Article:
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No place on Earth is urbanizing more rapidly than China. In Luhe, one of the country’s new urban expansion areas, Nanjing Urban Planning Bureau proposed to expand the city by developing a 60-mile corridor for 4.5 million people. The plan would have consumed vital land along Luhe’s stretch of the Chuhe River, wiping out agriculture and phasing out industry.
"We successfully argued against this linear proposal in favor of maintaining green corridors that made several polycentric cities,” writes designer Dhiru Thadani. “Each new autonomous city would be developed around an existing village or town and could accommodate 600,000 to a million inhabitants.”
After shifting the region to a more sustainable growth pattern in 2013, Thadani was retained to design the city center of Luhe, one of the polycentric cities. The resulting plan calls for 5,500 residential units, 8.5 million square feet of commercial development, and millions of square feet of schools and cultural facilities like an opera house, library, museums, and exhibition hall.
Luhe is designed using classic city-building principles. A large central square, strongly defined by surrounding buildings, will provide a strong place for community events. The core, containing the tallest buildings, is bounded by three primary thoroughfares. These streets, each enhanced with a greenway, lead to bridges designed for pedestrian, bicycle, and vehicular traffic crossing the Chuhe River and a canal.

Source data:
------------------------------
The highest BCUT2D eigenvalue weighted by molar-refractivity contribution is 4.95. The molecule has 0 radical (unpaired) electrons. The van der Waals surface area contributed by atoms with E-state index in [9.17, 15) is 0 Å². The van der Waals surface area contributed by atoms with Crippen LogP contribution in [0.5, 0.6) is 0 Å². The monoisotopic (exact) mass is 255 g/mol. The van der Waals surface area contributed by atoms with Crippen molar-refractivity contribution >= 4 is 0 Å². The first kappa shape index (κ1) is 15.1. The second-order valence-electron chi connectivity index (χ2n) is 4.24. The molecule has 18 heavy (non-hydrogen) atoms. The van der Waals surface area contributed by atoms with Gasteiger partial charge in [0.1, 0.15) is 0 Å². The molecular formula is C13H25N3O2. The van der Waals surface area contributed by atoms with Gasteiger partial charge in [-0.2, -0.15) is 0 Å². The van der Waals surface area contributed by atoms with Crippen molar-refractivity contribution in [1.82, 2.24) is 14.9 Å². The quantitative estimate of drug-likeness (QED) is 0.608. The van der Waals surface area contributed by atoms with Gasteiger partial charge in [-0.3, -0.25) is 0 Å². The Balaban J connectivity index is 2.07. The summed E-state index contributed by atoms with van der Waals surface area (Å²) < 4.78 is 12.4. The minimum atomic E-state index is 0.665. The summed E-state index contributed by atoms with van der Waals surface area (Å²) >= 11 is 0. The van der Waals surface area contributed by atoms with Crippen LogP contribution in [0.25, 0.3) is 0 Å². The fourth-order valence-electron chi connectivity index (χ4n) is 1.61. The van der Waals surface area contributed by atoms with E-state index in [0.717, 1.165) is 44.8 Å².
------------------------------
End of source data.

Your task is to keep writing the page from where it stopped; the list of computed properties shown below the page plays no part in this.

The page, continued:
A tree-lined boulevard encircles the entire central business district, connecting mixed-use neighborhoods adjacent to the downtown and residential neighborhoods beyond. The thoroughfare links a series of pocket parks and gardens that are planned within the development. The entire 875-acre city center is wrapped with a “ribbon drive” that links more parks.
Streets and a bridge are already under construction for this project, which includes affordable housing. In a part of the world where much of the current development is unsustainable, Luhe City Center provides a model for smarter growth.
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